Conceding that their grip on the economy is slipping, central bankers are proposing a radical economic reset that would shift yet more power from government to themselves.
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Stories about Labor and Economics.
Most scientists, politicians, and business leaders tend to put their hope in technological progress. Regardless of ideology, there is a widespread expectation that new technologies will replace fossil fuels by harnessing renewable energy such as solar and wind. Many also trust that there will be technologies for removing carbon dioxide from the atmosphere and for “geoengineering” the Earth’s climate. The common denominator in these visions is the faith that we can save modern civilisation if we shift to new technologies. But “technology” is not a magic wand. It requires a lot of money, which means claims on labour and resources from other areas. We tend to forget this crucial fact.
When the Federal Reserve cut interest rates on July 31stfor the first time in more than a decade, commentators were asking why. According to official data, the economy was rebounding, unemployment was below 4%, and GDP growth was above 3%. If anything, by the Fed’s own reasoning, it should have been raising rates.
Failing to understand the systemic character of capitalism and its relation to climate change also leads to the two technologies of change McKibben advocates: the entrepreneurial potential of solar power to remake capitalism’s energy system, and the politics of nonviolent protest, not as a way to take power from rulers but as a way to change their minds.
Falter leads us toward hoped-for green, capitalist solutions. Highlighting that this is “good business,” McKibben forefronts the work of a Harvard graduate and entrepreneur trying to sell investors on small scale solar (with marginal profit margins) in rural Africa: “I’m not a socialist . . . I don’t think humans are wired that way. But I also think extractive capitalism has run its course.” Solar panels produce usable power directly from the sun, and the technology is getting cheaper and more widely available, and, in the market, can out-compete fossil fuel produced electricity.
The left that’s emerged since 2008 is, in reality, an alliance of two projects: a rearguard action by the old working class of the carbon era, against austerity, atomisation and a falling wage share; and an offensive by the diverse, educated workforce of the information era to advance individual rights and social liberalisation. One project is about setting right the injustices of the carbon era; the other is about moving beyond both work and carbon.
That is why all current Green New Deal proposals contain a promise to the existing industrial workforce that, whatever the scale of change, there will be enough decent high-paid jobs created. The same assurance underpins the US Democrat proposal to replace diesel and petrol cars with electric vehicles.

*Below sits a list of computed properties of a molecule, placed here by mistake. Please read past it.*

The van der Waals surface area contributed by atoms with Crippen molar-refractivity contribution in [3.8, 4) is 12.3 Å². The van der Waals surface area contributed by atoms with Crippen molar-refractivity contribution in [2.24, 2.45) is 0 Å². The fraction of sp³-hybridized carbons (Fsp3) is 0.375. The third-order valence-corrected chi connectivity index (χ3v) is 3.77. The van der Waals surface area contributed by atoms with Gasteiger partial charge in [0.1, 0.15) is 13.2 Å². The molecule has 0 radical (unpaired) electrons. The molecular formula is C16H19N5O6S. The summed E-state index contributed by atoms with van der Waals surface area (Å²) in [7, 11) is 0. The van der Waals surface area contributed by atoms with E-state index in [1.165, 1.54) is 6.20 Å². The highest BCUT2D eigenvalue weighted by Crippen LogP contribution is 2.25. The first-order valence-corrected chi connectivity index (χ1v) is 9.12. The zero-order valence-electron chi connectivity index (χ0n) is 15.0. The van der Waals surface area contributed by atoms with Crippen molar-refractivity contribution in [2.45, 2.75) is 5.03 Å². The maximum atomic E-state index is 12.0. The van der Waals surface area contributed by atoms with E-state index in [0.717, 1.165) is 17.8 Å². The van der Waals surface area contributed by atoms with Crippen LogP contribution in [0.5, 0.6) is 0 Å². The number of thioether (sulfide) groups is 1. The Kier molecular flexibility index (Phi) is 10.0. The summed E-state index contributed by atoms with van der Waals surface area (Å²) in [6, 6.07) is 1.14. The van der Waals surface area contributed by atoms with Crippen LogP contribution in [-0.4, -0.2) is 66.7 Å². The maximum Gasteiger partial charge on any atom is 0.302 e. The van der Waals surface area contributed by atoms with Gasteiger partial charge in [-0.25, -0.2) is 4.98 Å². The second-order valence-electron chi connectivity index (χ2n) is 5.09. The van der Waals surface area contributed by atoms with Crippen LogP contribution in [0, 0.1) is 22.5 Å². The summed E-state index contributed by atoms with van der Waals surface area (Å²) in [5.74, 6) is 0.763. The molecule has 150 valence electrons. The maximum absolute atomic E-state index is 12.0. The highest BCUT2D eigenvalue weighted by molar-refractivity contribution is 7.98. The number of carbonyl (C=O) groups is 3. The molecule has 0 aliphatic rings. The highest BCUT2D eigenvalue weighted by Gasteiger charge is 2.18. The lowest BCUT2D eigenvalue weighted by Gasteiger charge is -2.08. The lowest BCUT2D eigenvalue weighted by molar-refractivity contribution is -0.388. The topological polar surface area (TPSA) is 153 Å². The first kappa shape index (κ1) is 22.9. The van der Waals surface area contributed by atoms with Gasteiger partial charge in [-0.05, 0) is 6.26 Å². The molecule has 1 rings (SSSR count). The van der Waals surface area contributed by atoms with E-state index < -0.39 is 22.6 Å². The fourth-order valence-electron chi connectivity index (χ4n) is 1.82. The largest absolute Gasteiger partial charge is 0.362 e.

Within hours of Venezuelan opposition leader Juan Guaidó calling for street mobilisations to back his attempted military coup against President Nicolás Maduro on April 30, Guaidó’s supporters had looted and set fire to the headquarters of the Indio Caricuao Commune in south-west Caracas.
The building was used for local residents’ meetings and housed a commune-run textile enterprise, which funds projects in the community.
Atenea Jiménez, from the National Network of Comuneros (commune activists) said: “Once again attacks on the communes by fascist sectors have begun.”
Payments can happen cheaply and easily without banks or credit card companies. This has now been demonstrated – not in the United States but in China. Unlike in the US, where numerous firms feast on fees from handling and processing payments, in China most money flows through mobile phones nearly for free. In 2018 these cashless payments totaleda whopping $41.5 trillion; and 90% were through Alipay and WeChat Pay, a pair of digital ecosystems that blend social media, commerce and banking.
The fact that the living standard of wage labourers has been delinked from GDP growth has an important implication: their well-being can be substantially increased under circumstances of a constant, or even shrinking GDP. We need not be concerned with maintaining or boosting GDP growth while discussing climate action. On the contrary, revealing and emphasizing the lack of connection between growth and well-being is more fruitful insofar as it demystifies the content of capitalist accumulation.
Today’s economics, especially Economics 101, is a major source of humankind’s denial of the possibility of the calamity of all calamities, which our economy is engineering. Annually, millions of students around the world are forced to study textbooks that indoctrinate them into thinking that there is no significant causal connection between our economy and the ecosphere. Once upon a time there wasn’t. Although from the first forest-clearing onwards, the economy has caused environmental damage and at an increasing rate, it was only in the 19th century – when the economy began the big switch away from muscle energy – that it began to acquire the means to cause lethal damage to the ecosphere.
It has now been over half a century since the natural sciences began to discover that the economy was causing fundamental and irreversible changes to the ecosphere by which we and the economy exist. Given that economics is the study of the economy, a more radical change in a science’s empirical realm is unimaginable.